The rise of the Trade Union Bureaucracy - Labour's enemy within

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As the South African experience shows, the development of a labour aristocracy threatens to drive a wedge between the worker and the union, warns unionist EDWARD TSWAIPE

One of the distinguishing factors in the contemporary development of organised labour has been the rise of a social layer within the ranks of the trade union movement with a contradictory socio-economic status, ideology and agenda.It has been termed the "Trade Union Bureaucracy" by several writers, notably Alex Calinicos and Dan Gallin.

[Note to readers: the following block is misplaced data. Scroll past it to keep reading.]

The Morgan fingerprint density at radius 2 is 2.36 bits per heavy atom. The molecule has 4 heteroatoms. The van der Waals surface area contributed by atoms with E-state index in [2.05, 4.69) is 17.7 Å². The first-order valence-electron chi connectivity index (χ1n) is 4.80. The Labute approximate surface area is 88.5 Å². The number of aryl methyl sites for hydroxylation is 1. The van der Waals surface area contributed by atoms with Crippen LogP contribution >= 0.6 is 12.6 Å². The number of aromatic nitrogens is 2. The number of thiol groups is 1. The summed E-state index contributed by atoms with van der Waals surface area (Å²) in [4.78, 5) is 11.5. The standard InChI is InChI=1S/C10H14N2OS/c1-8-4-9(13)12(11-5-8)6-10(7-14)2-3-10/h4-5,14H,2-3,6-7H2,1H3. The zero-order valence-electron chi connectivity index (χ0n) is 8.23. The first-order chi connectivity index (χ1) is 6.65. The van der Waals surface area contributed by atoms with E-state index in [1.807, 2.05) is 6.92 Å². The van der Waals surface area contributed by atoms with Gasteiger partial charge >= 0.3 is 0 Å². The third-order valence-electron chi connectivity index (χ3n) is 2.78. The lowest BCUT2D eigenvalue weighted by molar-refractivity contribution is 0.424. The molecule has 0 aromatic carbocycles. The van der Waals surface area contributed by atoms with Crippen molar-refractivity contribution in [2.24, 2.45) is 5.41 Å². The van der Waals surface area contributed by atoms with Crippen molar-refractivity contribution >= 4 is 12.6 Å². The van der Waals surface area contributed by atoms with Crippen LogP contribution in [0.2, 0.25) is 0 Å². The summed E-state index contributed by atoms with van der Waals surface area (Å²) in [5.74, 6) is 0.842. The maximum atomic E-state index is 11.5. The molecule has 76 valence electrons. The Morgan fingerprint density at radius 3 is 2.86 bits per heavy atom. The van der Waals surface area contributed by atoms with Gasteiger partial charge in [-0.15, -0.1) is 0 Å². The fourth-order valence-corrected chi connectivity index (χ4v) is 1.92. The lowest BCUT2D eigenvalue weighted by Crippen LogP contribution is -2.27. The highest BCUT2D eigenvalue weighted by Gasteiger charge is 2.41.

This class within-a-class has also been termed a 'labour aristocracy' in some quarters, owing to the authority and control it wields over the rest of the workers. Hence, the term 'union bosses', which is a usage by the liberal media.'Labour aristocracy' and 'labour aristocrats' has been used more broadly by others, to refer to a privileged or elitist sub class among the working population, to distinguish it from the institutional formation of trade unions.In Botswana the latter usage is popularly associated with prominent sociologist, Professor Monageng Mogalakwe.

Editor's Comment
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